• Embrace your humanity. Practice forgiveness toward yourself, for your limitations and your imperfections. It is enough for you to show up with your authentic presence; it’s ok not to have all the answers or the resources. It’s also ok to slow down. Refrain from harsh criticism and negative self-judgment. Above all, treat yourself with patience and kindness.
  • Dare to care more. Explore your own healthy balance between compassion and letting go. Find a sense of awe and reverence for your loved one’s story, however painful or triumphant. Appreciate it, but don’t own it. Care more and control less, for your own wellbeing and the wellbeing of your loved one.

Notes

  1. Walser, Robyn D., Westrub, Darrah. (2007). Acceptance and Commitment Therapy for the Treatment of Post-Traumatic Stress Disorder and Trauma-Related Problems, a Practitioner’s Guide to Using Mindfulness & Acceptance Strategies. Oakland: New Harbinger Publications, Inc., 200-201, 223-224.
  2. Moore, Don A., Healy, Paul J. (2008). “The trouble with overconfidence.” Psychological Review. 115(2):502-517; Hoffrage, Ulrich. (2012). “Overconfidence.” In Pohl, Rüdiger. Cognitive Illusions: a Handbook on Fallacies and Biases in Thinking, Judgement and Memory. New York: Psychological Press, 351-4; Kahneman, Daniel. (2011). “Don’t Blink! The Hazards of Confidence.” New York Times; Plous, Scott. (1993). The Psychology of Judgment and Decision Making. USA: McGraw-Hill, Inc.
  3. Pronin, Emily, Lin Daniel Y., Ross, Lee. (2002). “The bias blind spot: perceptions of bias in self versus others.” Personality and Social Psychology Bulletin, 28(3): 369-381; Pronin, Emily. (2008). “How we see ourselves and how we see others.” 320(5880): 1177-1180.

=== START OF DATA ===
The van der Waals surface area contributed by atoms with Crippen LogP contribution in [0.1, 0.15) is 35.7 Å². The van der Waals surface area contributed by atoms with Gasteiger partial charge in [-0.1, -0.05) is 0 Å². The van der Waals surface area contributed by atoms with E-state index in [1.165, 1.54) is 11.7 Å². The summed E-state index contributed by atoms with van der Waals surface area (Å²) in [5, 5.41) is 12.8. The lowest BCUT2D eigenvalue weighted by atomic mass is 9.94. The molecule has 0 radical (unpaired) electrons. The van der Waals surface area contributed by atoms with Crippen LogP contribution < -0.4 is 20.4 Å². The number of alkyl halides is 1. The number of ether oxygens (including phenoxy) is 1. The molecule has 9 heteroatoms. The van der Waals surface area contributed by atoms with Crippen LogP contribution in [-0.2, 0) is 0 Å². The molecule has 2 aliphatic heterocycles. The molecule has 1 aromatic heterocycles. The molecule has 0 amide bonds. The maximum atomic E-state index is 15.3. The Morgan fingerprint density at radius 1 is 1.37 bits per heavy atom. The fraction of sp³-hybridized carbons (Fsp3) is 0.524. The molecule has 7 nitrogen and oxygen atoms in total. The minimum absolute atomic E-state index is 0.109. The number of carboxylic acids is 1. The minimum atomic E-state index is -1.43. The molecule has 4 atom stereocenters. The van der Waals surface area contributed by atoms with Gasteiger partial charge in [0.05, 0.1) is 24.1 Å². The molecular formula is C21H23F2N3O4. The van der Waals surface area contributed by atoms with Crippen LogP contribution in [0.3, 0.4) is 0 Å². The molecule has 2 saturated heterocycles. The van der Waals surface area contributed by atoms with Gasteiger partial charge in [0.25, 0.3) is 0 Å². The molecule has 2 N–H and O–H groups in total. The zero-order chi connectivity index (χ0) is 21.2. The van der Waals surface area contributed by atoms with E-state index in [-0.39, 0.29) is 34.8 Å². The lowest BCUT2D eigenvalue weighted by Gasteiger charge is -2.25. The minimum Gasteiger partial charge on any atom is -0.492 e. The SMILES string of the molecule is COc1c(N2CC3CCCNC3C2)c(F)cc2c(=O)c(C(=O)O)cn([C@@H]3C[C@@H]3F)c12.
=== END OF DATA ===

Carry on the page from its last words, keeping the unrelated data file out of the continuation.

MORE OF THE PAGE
4. Wegner, Daniel M., Schneider, David J., Carter, Samuel R., & White, Teri L. (1987). “Paradoxical effects of thought suppression.” Journal of Personality and Social Psychology 53 (1): 5-13.
  5. Gross, James J., Levenson, Robert W. (1997). “Hiding feelings: The acute effects of inhibiting negative and positive emotion.” Journal of Abnormal Psychology 62 (4): 565-85; Cioffi, Delia, Holloway, James. (1993). “Delayed costs of suppressed pain.” Journal of Personality and Social Psychology 64 (2): 274-82; Feldner, Matthew T., Zvolensky, Michael J., Eifert, Georg H., & Spira, Adam P. (2003). “Emotional avoidance: an experimental test of individual differences and response suppression using biological challenge.” Behaviour Research and Therapy, 41(4): 403-411.
  6. Neff, Kristen. (2011). Self-Compassion: Stop Beating Yourself Up and Leave Insecurity Behind. New York: HarperCollins Books, 47.
  7. Seltzer, Leslie J., Ziegler, Toni E., & Pollak, Seth D. (2010). “Social vocalizations can release oxytocin in humans.” Proceedings of the Royal Society B: Biological Sciences, DOI: 10.1098/rspb.
  8. Lee, Heon-Jin, Macbeth, Abbe H., Pagani, Jerome, & Young, W. Scott. (2009). “Oxytocin: the great facilitator of life.” Progress in Neurobiology 88 (2): 127-151.
  9. Brown, Brené. (2012). Daring Greatly: How the Courage to be Vulnerable Transforms the Way We Live, Love, Parent and Lead. New York: Gotham Books, 128, 133; Brown, Brené. (2010). The Gifts of Imperfection: Let Go of Who You Think You Should Be and Embrace Who You Are. Center City: Hazelden.
  10. Co-Dependents Anonymous, coda.org/pdfs/Fellowship_Service_Manual.pdf.
  11. Hayes, Steven C., Strosahl, Kirk D. (eds.). (2004). A Practical Guide to Acceptance and Commitment Therapy. New York: Springer Science and Business Media, Inc., 36, 47, 65, 70, 85-87, 99-100.
  12. Hayes, Steven C., Follette, Victoria M., & Linehan, Marsha M. (eds.). (2004). Mindfulness and

Acceptance: Expanding the Cognitive-Behavioral Tradition. New York: The Guilford Press, 30, 38, 62.

 

©2017 Heather Stone, Ph.D.

About Heather Stone

Heather Stone, Ph.D., Licensed Psychologist, is located in Santa Rosa, Sonoma County, California. As an anxiety disorders specialist and subject matter expert, Dr. Stone provides Cognitive-Behavioral Therapy (CBT), psychotherapy, counseling, and Acceptance and Commitment Therapy (ACT) for the treatment of anxiety, worry, stress, panic, agoraphobia, postpartum depression and anxiety, phobias, social anxiety, insomnia, and obsessive-compulsive disorder (OCD).
This entry was posted in Articles, Dr. Heather Stone Articles. Bookmark the permalink.